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Dust is a JavaScript templating engine designed to provide a clean separation between presentation and logic without sacrificing ease of use. It is particularly well-suited for asynchronous and streaming applications, and inside its core Dust offer a set of filters that can be used in specific scenarios like to force HTML escaping, but there are not filters for all the possible scenarios, in this post I will show you how you can easily extend Dust filters using jQuery. 

Note: Dust documentation makes the following assertion when you use filters: "all output values are escaped to avoid Cross Site Scripting (XSS) unless you use filters.", but only applies to the default filters that brings Dust. If you create your own filters, they are still protected against XSS unless used in conjunction with the default Dust filters.

First, If you look into Dust source code you will find that the next filters are already defined:

dust.filters = {
  h: function(value) { return dust.escapeHtml(value); },
  j: function(value) { return dust.escapeJs(value); },
  u: encodeURI,
  uc: encodeURIComponent,
  js: function(value) { if (!JSON) { return value; } return JSON.stringify(value); },
  jp: function(value) { if (!JSON) { return value; } return JSON.parse(value); }
};

In order to extend Dust filters without touching the source code I will use jQuery extend, you can use others frameworks like Underscore.js ( _.extend function ) too, but I feel very comfortable with jQuery so, here we go.

 

jQuery extend description: Merge the contents of two or more objects together into the first object. When two or more object arguments are supplied to jQuery.extend(), properties from all of the objects are added to the target object. Arguments that are null or undefined are ignored.

That means that is possible to read dust.filters object with jQuery.extend and merge it with a new object (my new filter):

dust.filters = jQuery.extend({
    my_filter: function(value){ 
            //your code
        }
}, dust.filters);

If you are going to add more than one filter, you can created a separate object as the container of your new filters and pass it to jQuery.extend instead of create them inside jQuery extend.

 

Don't forget to call the Dust filters extension after Dust is already called.

<script type="text/javascript" src="dust-full-1.2.5.js"></script>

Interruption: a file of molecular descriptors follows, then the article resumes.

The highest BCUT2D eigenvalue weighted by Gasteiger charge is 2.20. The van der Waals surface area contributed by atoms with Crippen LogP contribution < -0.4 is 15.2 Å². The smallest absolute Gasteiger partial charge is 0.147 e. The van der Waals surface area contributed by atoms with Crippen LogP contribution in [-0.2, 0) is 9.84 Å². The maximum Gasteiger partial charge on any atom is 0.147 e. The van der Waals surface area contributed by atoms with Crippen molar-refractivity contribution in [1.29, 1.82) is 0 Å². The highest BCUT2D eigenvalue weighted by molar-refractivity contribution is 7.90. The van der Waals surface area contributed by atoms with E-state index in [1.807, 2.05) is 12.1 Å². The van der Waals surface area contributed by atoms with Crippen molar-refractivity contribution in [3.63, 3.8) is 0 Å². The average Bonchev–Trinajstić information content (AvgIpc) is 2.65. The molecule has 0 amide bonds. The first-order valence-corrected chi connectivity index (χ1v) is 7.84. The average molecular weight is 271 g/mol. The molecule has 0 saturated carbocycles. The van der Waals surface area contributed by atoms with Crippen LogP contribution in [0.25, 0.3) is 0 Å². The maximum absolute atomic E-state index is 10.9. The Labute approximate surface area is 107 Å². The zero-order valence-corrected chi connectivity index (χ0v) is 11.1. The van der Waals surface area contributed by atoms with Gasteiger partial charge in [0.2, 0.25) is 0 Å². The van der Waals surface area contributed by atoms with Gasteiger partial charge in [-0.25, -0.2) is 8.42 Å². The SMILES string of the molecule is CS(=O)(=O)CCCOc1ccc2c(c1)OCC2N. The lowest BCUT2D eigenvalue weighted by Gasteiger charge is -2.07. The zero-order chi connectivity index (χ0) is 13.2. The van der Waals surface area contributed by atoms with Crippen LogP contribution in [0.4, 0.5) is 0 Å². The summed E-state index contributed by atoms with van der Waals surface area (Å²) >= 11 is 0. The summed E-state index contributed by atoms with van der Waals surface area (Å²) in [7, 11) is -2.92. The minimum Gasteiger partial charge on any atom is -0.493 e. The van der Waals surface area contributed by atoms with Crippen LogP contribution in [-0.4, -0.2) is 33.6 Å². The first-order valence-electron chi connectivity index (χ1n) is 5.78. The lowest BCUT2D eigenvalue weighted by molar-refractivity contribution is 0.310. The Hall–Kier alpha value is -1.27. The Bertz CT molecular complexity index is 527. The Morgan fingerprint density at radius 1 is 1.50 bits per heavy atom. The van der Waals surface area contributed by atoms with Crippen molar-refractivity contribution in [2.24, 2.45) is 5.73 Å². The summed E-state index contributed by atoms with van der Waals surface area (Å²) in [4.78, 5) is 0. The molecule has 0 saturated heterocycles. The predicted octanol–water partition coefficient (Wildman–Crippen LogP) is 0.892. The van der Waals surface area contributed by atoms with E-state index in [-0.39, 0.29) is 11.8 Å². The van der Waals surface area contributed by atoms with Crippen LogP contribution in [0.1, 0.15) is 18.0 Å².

<script type="text/javascript" src="my_filters.js"></script>

 

Now you can use you new filter in the same way as the original Dust filters:

<div class="title">
	{title|my_filter}
</div>

 

As I mentioned before, If you create your own filters they are still protected against XSS, but be careful, Dust filters can be chained, that means that you can use more of one filter at the same time, as the next example:

<!-- source data -->
<td class="title"><script>alert('hello world');</script>Sports 1</td>

<!-- template -->
<div class="title">
	{title|my_filter|s}
</div>

In this particular case title is NOT LONGER protected again XSS since the filter --> " |s " suppresses auto-escaping, so, be careful in the way you chain filters, specially with the default filters.

 

Also, is possible to replicate the same functionality as a helper:

dust.helpers.my_filter = function (chunk, ctx, bodies, params) {
    var my_parameter = dust.helpers.tap(params.name_parameter, chunk, ctx),
    //your code
    return chunk.write(/* output */);
}

 

Your template will looks like:

<div class="title">
    {@my_filter name_parameter="{title}" /}
</div>

Hope you find this information useful!

 

About the author

Enterprise Web Developer
Joaquin is an Enterprise Web Developer at Base22 with over seven years of experience designing and developing web solutions for enterprise clients. He is a well rounded web developer with skills building interfaces in IBM WebSphere Portal and WCM, IBM Connections, and many others. He is an Oracle Certified Java Developer and a Microsoft Certified Visual Studio Developer. He blogs at http://j-arellano.com